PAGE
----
With the rod tip, recover slack by leading with the rod tip. This is the most common way to maintain slack. The nymph goes in, and we lead with the rod tip down one current seam. Beginning anglers think about leading the flies. But advanced anglers focus on leading the tippet and just barely maintaining tension to the nymph by recovering the slack that is given.
READ: Troutbitten | Two Ways to Recover Slack
READ: Troutbitten | The Lift and Lead
READ: Troutbitten | Tight Line and Euro Nymphing: Leading vs Tracking vs Guiding the Flies
So we can recover slack in three ways: by stripping, by raising the rod tip and by leading the rod tip downstream. And while these are basic skills, the heart of advanced nymphing is in the critical ability to recover slack in all three ways.
The Next Step
I fished a tight line nymphing rig blind for over a decade, and then I finally added a sighter to the rig. Also, I believe that indicator nymphing is popular because the indy gives anglers something to look at. But a sighter changes all of that. And even when I fish indicator setups, I still keep a sighter built into the leader, bringing tight line principles over to a suspender style of fishing.
Point is, the sighter provides all the information we need about where the flies are. But first, it tells us if we’ve recovered enough slack. Are we too tight or not tight enough? That’s the next skill in this series of nine essential skills for tight line and euro nymphing — finding contact.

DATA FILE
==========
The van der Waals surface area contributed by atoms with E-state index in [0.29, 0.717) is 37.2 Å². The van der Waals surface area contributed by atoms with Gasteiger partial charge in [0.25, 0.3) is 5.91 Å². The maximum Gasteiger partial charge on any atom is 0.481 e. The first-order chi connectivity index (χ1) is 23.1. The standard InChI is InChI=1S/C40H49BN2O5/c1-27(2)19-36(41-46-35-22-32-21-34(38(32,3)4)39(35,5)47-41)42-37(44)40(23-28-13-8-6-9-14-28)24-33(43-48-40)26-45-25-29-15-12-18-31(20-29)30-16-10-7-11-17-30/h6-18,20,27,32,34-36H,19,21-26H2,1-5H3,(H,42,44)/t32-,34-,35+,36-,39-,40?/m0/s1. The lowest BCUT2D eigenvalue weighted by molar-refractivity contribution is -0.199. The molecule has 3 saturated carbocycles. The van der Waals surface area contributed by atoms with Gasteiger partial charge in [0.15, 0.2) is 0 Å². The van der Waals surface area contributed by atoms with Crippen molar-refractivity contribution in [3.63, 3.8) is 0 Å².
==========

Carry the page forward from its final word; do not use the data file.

Fish hard, friends.
** Next up is the fifth skill for tight line and euro nymphing — Finding Contact. **
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Enjoy the day
T R O U T B I T T E N
Just recently built/tweaked and started employing a sighter setup that I like into my rig. It’s making a HUGE difference. Yep, sighters.
Dom, another great article thanks. Just a nuanced comment, I recover slack more often with a hand twist than stripping. For me, I can control the recovery better that way. Thanks again for all the great info!
Good stuff, Mark.
Personally, I find hand twisting too limiting. I fish a lot of fast water, and I can’t twist fast enough to keep up. Most often, I use what I cull a fulcrum retrieve. That one needs a video.
Lastly, hand twisting a Mono Rig is not my favorite, as it can introduce coils to the line, especially in the winter.
Thanks for the input.
Great stuff as usual.Line control is very often left out on videos & other internet stuff.Watching George Daniels videos & Old Dominion Trout Bum videos.These are great resources to watch good line control. I really like thinner Spanish type leader.Very little sag.
When nymphing in position looking upstream, casting directly forward (or anywhere within rod length) I find myself in an awkward place to recover slack as the drift comes too close and my pole yanks the fly outa position. What am I doing wrong?
Hi Richard. If you cast directly upstream, the only way to recover is by lifting the rod tip. You have no lead, or you pull the nymph off track, and you’ve already sensed this. So try casting up two and over one rod length. Then you’ll have plenty of room to lead.